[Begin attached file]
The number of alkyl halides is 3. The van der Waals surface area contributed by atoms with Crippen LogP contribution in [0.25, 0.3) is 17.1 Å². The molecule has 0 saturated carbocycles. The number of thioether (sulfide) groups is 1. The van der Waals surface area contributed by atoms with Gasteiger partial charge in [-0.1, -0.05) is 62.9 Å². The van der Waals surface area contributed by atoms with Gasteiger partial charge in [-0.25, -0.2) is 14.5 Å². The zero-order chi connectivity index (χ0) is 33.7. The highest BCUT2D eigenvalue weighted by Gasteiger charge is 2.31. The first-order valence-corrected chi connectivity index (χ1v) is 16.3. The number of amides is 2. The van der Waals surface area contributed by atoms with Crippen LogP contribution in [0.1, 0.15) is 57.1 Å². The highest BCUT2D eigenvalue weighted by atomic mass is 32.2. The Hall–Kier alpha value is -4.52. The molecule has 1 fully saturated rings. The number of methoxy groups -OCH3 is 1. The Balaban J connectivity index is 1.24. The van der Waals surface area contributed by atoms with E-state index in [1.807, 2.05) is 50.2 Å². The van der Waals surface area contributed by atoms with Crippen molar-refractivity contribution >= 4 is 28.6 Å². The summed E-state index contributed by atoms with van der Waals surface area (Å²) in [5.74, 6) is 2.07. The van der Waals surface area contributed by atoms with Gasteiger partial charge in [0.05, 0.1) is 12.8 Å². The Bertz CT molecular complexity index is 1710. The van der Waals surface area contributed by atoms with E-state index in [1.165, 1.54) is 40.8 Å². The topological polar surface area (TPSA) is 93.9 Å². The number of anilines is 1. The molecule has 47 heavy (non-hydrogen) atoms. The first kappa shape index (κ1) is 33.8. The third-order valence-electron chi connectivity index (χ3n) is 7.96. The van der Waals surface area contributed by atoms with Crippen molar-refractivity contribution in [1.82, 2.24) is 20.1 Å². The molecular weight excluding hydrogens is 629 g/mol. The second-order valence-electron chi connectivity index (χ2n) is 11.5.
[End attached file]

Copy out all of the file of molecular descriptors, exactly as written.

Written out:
The number of alkyl halides is 3. The van der Waals surface area contributed by atoms with Crippen LogP contribution in [0.25, 0.3) is 17.1 Å². The molecule has 0 saturated carbocycles. The number of thioether (sulfide) groups is 1. The van der Waals surface area contributed by atoms with Gasteiger partial charge in [-0.1, -0.05) is 62.9 Å². The van der Waals surface area contributed by atoms with Gasteiger partial charge in [-0.25, -0.2) is 14.5 Å². The zero-order chi connectivity index (χ0) is 33.7. The highest BCUT2D eigenvalue weighted by Gasteiger charge is 2.31. The first-order valence-corrected chi connectivity index (χ1v) is 16.3. The number of amides is 2. The van der Waals surface area contributed by atoms with Crippen LogP contribution in [0.1, 0.15) is 57.1 Å². The highest BCUT2D eigenvalue weighted by atomic mass is 32.2. The Hall–Kier alpha value is -4.52. The molecule has 1 fully saturated rings. The number of methoxy groups -OCH3 is 1. The Balaban J connectivity index is 1.24. The van der Waals surface area contributed by atoms with E-state index in [1.807, 2.05) is 50.2 Å². The van der Waals surface area contributed by atoms with Crippen molar-refractivity contribution >= 4 is 28.6 Å². The summed E-state index contributed by atoms with van der Waals surface area (Å²) in [5.74, 6) is 2.07. The van der Waals surface area contributed by atoms with Gasteiger partial charge in [0.05, 0.1) is 12.8 Å². The Bertz CT molecular complexity index is 1710. The van der Waals surface area contributed by atoms with E-state index in [1.165, 1.54) is 40.8 Å². The topological polar surface area (TPSA) is 93.9 Å². The number of anilines is 1. The molecule has 47 heavy (non-hydrogen) atoms. The first kappa shape index (κ1) is 33.8. The third-order valence-electron chi connectivity index (χ3n) is 7.96. The van der Waals surface area contributed by atoms with Crippen molar-refractivity contribution in [1.82, 2.24) is 20.1 Å². The molecular weight excluding hydrogens is 629 g/mol. The second-order valence-electron chi connectivity index (χ2n) is 11.5.